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Analysis and design of nonlinear systems in the frequency domain

Zhu, Yunpeng (2019) Analysis and design of nonlinear systems in the frequency domain. PhD thesis, University of Sheffield.

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Abstract

Nonlinear system analyses have been widely applied in engineering practice, where the frequency domain approaches have been developed to satisfy the requirement of the analysis and design of nonlinear systems. However, there exist many problems with current techniques including the challenges with the nonlinear system representation using physically meaningful models, and difficulties with the evaluation of the frequency properties of nonlinear systems. In the present work, some new approaches, that have potential to be used to systematically address these problems, are developed based on the NDE (Nonlinear Differential Equation) model and the NARX (Nonlinear Auto Regressive with eXegenous input) model of nonlinear systems. In this thesis, the background of the frequency domain analysis and design of nonlinear systems is introduced in Chapter 1, and the existing approaches are reviewed in Chapter 2. In general, the frequency analysis of nonlinear systems is conducted based on the Volterra series representation of nonlinear systems, and as basic issues, the evaluation of the Volterra series representation and its convergence are discussed in Chapters 3 and 4, respectively. An extension of the existing frequency analysis and design techniques is discussed in Chapter 5 to facilitate the analysis of the effects of both linear and nonlinear characteristic parameters on the output frequency responses of nonlinear systems. An experimental study is conducted in Chapter 6 to show how a nonlinear component can benefit the engineering system, such to emphasis the significance of developing the analysis and design approaches of nonlinear systems. The main contributions are summarized as below. (1) The GALEs is proposed that can accurately evaluate the system Volterra series representation. By using the GALEs, the solution to the NDE model or the NARX model of nonlinear systems can be obtained by simply dealing with a series of linear differential or difference equations, which can facilitate a wide range of nonlinear system analyses and associated practical applications. (2) A new criterion is derived to determine the convergence of the Volterra series representation of nonlinear systems described by a NARX model. The analysis is performed based on a new function known as Generalized Output Bound Characteristic Function (GOBCF), which is defined in terms of the input, output and parameters of the NARX model of nonlinear systems. Compared to the existing results, the new criterion provides a much more rigorous and effective approach to the analysis of the convergence conditions and properties of the Volterra series representation of nonlinear systems. (3) The Output Frequency Response Function (OFRF) in terms of physical parameters of concern is introduced for the NARX Model with parameters of interest for Design (NARX-M-for-D). Moreover, a new concept known as the Associated Output Frequency Response Function (AOFRF) is introduced to facilitate the analysis of the effects of both linear and nonlinear characteristic parameters on the output frequency responses of nonlinear systems. (4) Nonlinear damping can achieve desired isolation performance of a system over both low and high frequency regions and the optimal nonlinear damping force can be realized by closed loop controlled semi-active dampers. Both simulation and laboratory experiments are studied, demonstrating the advantages of the proposed nonlinear damping technologies over both traditional linear damping and more advanced Linear-Quadratic Gaussian (LQG) feedback control which have been used in practice to address building isolation system design and implementation problems.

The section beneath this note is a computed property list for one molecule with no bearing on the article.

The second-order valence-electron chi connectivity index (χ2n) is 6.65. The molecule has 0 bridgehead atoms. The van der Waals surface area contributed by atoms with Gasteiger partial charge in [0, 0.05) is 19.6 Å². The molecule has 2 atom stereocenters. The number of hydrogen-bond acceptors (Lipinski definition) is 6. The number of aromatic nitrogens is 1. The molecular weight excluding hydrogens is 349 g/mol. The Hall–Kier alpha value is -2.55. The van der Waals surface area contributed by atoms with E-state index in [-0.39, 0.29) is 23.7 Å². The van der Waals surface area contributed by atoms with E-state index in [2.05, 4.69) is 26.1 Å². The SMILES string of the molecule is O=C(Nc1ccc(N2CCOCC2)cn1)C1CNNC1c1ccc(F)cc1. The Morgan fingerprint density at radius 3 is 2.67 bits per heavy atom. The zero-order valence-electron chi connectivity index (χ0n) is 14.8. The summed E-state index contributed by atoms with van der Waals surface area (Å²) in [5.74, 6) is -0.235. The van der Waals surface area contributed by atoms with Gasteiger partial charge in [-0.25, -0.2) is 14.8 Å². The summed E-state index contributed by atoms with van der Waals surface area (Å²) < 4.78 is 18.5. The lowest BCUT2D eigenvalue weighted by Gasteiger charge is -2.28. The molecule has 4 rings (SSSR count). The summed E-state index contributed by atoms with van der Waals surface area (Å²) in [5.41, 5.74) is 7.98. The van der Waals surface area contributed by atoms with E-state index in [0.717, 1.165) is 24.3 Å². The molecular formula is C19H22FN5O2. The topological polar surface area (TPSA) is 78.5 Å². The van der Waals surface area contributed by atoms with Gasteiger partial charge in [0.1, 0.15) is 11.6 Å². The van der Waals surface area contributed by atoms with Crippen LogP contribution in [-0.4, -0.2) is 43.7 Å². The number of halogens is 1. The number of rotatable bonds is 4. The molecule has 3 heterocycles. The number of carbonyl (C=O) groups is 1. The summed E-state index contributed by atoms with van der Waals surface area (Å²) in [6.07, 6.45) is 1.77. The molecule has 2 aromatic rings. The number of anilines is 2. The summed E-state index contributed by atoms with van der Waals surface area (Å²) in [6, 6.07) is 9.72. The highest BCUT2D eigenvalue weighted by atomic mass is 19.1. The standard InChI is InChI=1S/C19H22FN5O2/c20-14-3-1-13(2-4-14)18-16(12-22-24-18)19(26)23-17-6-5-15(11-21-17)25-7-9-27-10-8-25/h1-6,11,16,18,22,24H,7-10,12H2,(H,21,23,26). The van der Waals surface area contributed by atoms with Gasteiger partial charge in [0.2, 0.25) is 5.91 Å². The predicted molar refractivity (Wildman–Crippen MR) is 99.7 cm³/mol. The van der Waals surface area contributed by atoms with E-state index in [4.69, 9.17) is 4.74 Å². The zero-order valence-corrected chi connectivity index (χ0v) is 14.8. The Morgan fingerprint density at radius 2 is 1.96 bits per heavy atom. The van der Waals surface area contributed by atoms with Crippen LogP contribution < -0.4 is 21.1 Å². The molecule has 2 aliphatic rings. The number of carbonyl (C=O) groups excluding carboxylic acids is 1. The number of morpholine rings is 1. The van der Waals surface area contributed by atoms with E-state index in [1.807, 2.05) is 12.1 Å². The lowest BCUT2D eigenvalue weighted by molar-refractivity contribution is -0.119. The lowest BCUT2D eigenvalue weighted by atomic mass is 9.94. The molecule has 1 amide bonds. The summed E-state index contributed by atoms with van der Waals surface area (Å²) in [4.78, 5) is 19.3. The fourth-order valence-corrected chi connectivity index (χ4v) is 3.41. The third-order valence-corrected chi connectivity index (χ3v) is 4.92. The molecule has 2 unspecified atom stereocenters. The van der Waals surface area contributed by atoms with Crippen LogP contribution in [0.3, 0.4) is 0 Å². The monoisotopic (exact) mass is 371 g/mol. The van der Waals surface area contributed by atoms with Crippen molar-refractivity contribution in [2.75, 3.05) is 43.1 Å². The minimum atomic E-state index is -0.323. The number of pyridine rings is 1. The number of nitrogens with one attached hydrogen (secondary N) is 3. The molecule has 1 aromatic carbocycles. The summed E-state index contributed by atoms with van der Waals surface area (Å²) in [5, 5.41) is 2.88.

Item Type: Thesis (PhD)
Academic Units: The University of Sheffield > Faculty of Engineering (Sheffield) > Automatic Control and Systems Engineering (Sheffield)
Depositing User: Dr Yunpeng Zhu
Date Deposited: 02 Mar 2020 10:10
Last Modified: 02 Mar 2020 10:10
URI: http://etheses.whiterose.ac.uk/id/eprint/26219

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